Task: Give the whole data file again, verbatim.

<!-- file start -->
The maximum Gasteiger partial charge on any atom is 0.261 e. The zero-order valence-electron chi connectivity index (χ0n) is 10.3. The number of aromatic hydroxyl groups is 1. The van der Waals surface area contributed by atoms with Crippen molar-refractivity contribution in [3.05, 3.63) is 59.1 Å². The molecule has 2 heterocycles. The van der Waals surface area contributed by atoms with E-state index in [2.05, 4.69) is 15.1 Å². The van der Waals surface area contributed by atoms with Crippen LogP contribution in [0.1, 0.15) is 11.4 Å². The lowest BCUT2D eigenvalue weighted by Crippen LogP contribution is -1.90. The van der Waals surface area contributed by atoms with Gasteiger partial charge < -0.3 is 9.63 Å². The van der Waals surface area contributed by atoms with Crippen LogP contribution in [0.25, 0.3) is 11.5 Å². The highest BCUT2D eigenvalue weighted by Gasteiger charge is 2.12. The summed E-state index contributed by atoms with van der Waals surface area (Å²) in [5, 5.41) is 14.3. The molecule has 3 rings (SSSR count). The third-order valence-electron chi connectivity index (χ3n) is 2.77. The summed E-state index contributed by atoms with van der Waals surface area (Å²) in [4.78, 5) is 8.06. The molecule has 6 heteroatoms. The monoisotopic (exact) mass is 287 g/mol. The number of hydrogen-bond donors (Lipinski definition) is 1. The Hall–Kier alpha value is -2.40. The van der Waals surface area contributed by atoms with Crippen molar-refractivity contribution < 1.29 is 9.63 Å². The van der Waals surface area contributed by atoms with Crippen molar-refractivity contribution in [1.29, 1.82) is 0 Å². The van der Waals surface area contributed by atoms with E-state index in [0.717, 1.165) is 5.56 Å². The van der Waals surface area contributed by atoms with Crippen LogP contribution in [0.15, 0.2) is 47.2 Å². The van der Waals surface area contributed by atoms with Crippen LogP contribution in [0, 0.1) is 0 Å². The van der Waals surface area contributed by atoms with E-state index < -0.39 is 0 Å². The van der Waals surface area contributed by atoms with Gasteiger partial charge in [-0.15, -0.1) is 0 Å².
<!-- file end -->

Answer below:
The maximum Gasteiger partial charge on any atom is 0.261 e. The zero-order valence-electron chi connectivity index (χ0n) is 10.3. The number of aromatic hydroxyl groups is 1. The van der Waals surface area contributed by atoms with Crippen molar-refractivity contribution in [3.05, 3.63) is 59.1 Å². The molecule has 2 heterocycles. The van der Waals surface area contributed by atoms with E-state index in [2.05, 4.69) is 15.1 Å². The van der Waals surface area contributed by atoms with Crippen LogP contribution in [0.1, 0.15) is 11.4 Å². The lowest BCUT2D eigenvalue weighted by Crippen LogP contribution is -1.90. The van der Waals surface area contributed by atoms with Gasteiger partial charge < -0.3 is 9.63 Å². The van der Waals surface area contributed by atoms with Crippen LogP contribution in [0.25, 0.3) is 11.5 Å². The highest BCUT2D eigenvalue weighted by Gasteiger charge is 2.12. The summed E-state index contributed by atoms with van der Waals surface area (Å²) in [5, 5.41) is 14.3. The molecule has 3 rings (SSSR count). The third-order valence-electron chi connectivity index (χ3n) is 2.77. The summed E-state index contributed by atoms with van der Waals surface area (Å²) in [4.78, 5) is 8.06. The molecule has 6 heteroatoms. The monoisotopic (exact) mass is 287 g/mol. The number of hydrogen-bond donors (Lipinski definition) is 1. The Hall–Kier alpha value is -2.40. The van der Waals surface area contributed by atoms with Crippen molar-refractivity contribution < 1.29 is 9.63 Å². The van der Waals surface area contributed by atoms with Crippen molar-refractivity contribution in [1.29, 1.82) is 0 Å². The van der Waals surface area contributed by atoms with E-state index in [0.717, 1.165) is 5.56 Å². The van der Waals surface area contributed by atoms with Crippen LogP contribution in [0.15, 0.2) is 47.2 Å². The van der Waals surface area contributed by atoms with Crippen LogP contribution in [0, 0.1) is 0 Å². The van der Waals surface area contributed by atoms with E-state index < -0.39 is 0 Å². The van der Waals surface area contributed by atoms with Gasteiger partial charge in [-0.15, -0.1) is 0 Å².